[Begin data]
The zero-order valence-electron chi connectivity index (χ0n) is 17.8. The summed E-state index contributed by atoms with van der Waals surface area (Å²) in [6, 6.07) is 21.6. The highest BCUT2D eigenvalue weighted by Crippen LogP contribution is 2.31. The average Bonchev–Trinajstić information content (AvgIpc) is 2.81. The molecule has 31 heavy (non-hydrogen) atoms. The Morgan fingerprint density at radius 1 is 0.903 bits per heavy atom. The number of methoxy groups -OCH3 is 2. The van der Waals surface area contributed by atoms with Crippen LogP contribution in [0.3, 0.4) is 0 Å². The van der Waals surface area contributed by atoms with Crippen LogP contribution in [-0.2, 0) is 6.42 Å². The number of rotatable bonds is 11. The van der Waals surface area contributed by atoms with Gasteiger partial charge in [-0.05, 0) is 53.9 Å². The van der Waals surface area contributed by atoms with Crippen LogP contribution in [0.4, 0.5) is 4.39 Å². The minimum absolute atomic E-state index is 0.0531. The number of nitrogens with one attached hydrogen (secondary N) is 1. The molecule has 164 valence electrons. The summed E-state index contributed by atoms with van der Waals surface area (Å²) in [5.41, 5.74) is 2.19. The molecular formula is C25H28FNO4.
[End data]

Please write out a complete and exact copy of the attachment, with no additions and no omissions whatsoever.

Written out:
The zero-order valence-electron chi connectivity index (χ0n) is 17.8. The summed E-state index contributed by atoms with van der Waals surface area (Å²) in [6, 6.07) is 21.6. The highest BCUT2D eigenvalue weighted by Crippen LogP contribution is 2.31. The average Bonchev–Trinajstić information content (AvgIpc) is 2.81. The molecule has 31 heavy (non-hydrogen) atoms. The Morgan fingerprint density at radius 1 is 0.903 bits per heavy atom. The number of methoxy groups -OCH3 is 2. The van der Waals surface area contributed by atoms with Crippen LogP contribution in [0.3, 0.4) is 0 Å². The van der Waals surface area contributed by atoms with Crippen LogP contribution in [-0.2, 0) is 6.42 Å². The number of rotatable bonds is 11. The van der Waals surface area contributed by atoms with Gasteiger partial charge in [-0.05, 0) is 53.9 Å². The van der Waals surface area contributed by atoms with Crippen LogP contribution in [0.4, 0.5) is 4.39 Å². The minimum absolute atomic E-state index is 0.0531. The number of nitrogens with one attached hydrogen (secondary N) is 1. The molecule has 164 valence electrons. The summed E-state index contributed by atoms with van der Waals surface area (Å²) in [5.41, 5.74) is 2.19. The molecular formula is C25H28FNO4.